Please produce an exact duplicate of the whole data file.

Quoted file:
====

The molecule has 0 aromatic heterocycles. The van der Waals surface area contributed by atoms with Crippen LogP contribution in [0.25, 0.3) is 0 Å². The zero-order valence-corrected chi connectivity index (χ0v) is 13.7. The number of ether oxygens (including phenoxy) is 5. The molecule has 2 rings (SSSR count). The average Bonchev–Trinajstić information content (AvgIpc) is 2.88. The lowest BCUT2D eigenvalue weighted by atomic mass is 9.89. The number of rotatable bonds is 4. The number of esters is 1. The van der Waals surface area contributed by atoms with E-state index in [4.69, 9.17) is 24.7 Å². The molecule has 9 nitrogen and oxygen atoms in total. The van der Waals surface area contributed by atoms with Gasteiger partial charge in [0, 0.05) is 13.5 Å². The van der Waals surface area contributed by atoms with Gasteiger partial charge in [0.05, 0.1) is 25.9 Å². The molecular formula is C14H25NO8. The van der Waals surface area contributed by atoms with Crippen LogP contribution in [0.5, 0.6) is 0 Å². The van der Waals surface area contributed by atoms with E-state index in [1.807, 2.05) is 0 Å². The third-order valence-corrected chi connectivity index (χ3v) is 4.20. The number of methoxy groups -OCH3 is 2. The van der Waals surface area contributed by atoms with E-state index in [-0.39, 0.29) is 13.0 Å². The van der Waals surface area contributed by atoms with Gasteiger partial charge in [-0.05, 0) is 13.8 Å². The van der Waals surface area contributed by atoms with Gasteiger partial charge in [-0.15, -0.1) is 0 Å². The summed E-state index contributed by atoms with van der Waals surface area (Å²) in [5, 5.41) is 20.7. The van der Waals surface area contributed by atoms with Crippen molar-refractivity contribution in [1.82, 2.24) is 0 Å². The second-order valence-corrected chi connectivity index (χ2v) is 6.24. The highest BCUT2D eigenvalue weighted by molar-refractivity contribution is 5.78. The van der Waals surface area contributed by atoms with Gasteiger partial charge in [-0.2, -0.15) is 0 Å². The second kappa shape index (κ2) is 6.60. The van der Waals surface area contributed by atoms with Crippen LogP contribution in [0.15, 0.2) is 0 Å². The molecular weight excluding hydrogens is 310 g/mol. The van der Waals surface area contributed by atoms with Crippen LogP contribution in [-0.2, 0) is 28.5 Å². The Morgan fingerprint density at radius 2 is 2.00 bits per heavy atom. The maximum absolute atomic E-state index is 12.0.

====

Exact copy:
The molecule has 0 aromatic heterocycles. The van der Waals surface area contributed by atoms with Crippen LogP contribution in [0.25, 0.3) is 0 Å². The zero-order valence-corrected chi connectivity index (χ0v) is 13.7. The number of ether oxygens (including phenoxy) is 5. The molecule has 2 rings (SSSR count). The average Bonchev–Trinajstić information content (AvgIpc) is 2.88. The lowest BCUT2D eigenvalue weighted by atomic mass is 9.89. The number of rotatable bonds is 4. The number of esters is 1. The van der Waals surface area contributed by atoms with E-state index in [4.69, 9.17) is 24.7 Å². The molecule has 9 nitrogen and oxygen atoms in total. The van der Waals surface area contributed by atoms with Gasteiger partial charge in [0, 0.05) is 13.5 Å². The van der Waals surface area contributed by atoms with Gasteiger partial charge in [0.05, 0.1) is 25.9 Å². The molecular formula is C14H25NO8. The van der Waals surface area contributed by atoms with Crippen LogP contribution in [0.5, 0.6) is 0 Å². The van der Waals surface area contributed by atoms with E-state index in [1.807, 2.05) is 0 Å². The third-order valence-corrected chi connectivity index (χ3v) is 4.20. The number of methoxy groups -OCH3 is 2. The van der Waals surface area contributed by atoms with E-state index in [-0.39, 0.29) is 13.0 Å². The van der Waals surface area contributed by atoms with Gasteiger partial charge in [-0.05, 0) is 13.8 Å². The van der Waals surface area contributed by atoms with Gasteiger partial charge in [-0.15, -0.1) is 0 Å². The summed E-state index contributed by atoms with van der Waals surface area (Å²) in [5, 5.41) is 20.7. The van der Waals surface area contributed by atoms with Crippen molar-refractivity contribution in [1.82, 2.24) is 0 Å². The second-order valence-corrected chi connectivity index (χ2v) is 6.24. The highest BCUT2D eigenvalue weighted by molar-refractivity contribution is 5.78. The van der Waals surface area contributed by atoms with Gasteiger partial charge in [-0.2, -0.15) is 0 Å². The second kappa shape index (κ2) is 6.60. The van der Waals surface area contributed by atoms with Crippen LogP contribution in [0.15, 0.2) is 0 Å². The molecular weight excluding hydrogens is 310 g/mol. The van der Waals surface area contributed by atoms with Crippen LogP contribution in [-0.2, 0) is 28.5 Å². The Morgan fingerprint density at radius 2 is 2.00 bits per heavy atom. The maximum absolute atomic E-state index is 12.0.